Remember the no interruptions rule. Once you are interviewing, allow no phone calls or people barging in. If someone barges in, apologise first to the person you are interviewing. Tell the person who barged in that you are currently interviewing and will get back to them in half an hour.

Listen more than you speak: You want to listen to the candidate more than you speak when interviewing. Listen to the tone of voice, ease of answering and clarity of answers. Ask questions, and don’t be afraid to probe for more information.

Check out the candidate’s presentation. First impressions are vital and give a strong clue of how the person will present in your workplace.

Take notes. After a long day of interviewing, it is hard to remember exactly who said what. Try and take verbatim notes of answers as it helps when comparing candidates.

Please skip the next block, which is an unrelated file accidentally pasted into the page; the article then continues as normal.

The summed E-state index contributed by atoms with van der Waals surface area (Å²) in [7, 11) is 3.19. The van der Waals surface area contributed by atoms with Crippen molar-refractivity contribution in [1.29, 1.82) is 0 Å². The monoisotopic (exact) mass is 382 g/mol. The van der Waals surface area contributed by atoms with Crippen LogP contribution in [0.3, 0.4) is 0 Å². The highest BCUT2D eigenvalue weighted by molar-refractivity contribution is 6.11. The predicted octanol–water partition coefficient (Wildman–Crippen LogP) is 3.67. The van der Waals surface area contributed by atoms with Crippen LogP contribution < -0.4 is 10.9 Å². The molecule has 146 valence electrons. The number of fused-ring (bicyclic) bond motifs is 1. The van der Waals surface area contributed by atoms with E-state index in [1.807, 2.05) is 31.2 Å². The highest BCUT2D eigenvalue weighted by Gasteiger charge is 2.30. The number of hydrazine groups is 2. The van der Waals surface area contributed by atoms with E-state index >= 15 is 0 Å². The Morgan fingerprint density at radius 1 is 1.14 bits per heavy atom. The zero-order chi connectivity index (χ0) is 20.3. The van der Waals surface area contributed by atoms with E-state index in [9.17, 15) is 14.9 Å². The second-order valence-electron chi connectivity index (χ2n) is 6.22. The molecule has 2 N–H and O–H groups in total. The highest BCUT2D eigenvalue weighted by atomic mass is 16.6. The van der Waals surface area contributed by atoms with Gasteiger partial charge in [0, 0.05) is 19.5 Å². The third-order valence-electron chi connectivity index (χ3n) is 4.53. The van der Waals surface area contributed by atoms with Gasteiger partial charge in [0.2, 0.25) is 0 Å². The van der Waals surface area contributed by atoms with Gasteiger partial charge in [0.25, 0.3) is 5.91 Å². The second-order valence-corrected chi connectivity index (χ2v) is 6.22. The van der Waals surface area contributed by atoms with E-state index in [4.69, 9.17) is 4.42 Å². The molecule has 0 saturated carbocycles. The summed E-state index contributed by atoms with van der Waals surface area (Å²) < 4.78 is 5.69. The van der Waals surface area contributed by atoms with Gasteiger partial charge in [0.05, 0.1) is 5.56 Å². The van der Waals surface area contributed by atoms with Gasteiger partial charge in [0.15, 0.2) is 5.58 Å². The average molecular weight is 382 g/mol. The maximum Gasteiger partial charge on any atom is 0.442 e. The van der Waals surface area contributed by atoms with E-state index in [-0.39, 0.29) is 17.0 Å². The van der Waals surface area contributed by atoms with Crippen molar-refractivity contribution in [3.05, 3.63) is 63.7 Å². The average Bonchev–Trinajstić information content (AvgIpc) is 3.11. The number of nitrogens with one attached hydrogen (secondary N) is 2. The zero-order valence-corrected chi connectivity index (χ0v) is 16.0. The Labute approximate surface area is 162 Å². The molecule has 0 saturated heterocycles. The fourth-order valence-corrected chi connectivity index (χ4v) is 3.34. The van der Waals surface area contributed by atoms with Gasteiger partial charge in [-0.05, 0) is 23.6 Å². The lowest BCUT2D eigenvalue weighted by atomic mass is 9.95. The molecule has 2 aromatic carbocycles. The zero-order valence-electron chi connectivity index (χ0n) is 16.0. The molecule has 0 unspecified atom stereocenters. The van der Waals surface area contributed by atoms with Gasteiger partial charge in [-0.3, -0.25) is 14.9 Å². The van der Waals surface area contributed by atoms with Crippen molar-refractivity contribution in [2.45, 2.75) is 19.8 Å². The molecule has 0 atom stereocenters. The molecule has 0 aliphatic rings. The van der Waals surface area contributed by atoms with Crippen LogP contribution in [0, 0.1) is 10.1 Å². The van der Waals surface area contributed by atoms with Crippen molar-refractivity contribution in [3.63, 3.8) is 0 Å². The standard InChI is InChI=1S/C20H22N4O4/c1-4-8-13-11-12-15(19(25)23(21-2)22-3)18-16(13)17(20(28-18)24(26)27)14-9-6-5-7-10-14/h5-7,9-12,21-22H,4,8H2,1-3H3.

Tell the truth about the role. Don’t try and oversell a role or dance around negative parts of the job. You are more likely to get and retain the right candidate if you paint an honest portrait of the role and all it involves.

Ask if they have any questions for you, and be prepared for any curly questions about you, your company, pay and conditions, development opportunities and promotional possibilities. You need to answer confidently, with authority and not fudge around. If you are asked something you are not legally comfortable answering, then respond, “I am not in a position to answer”.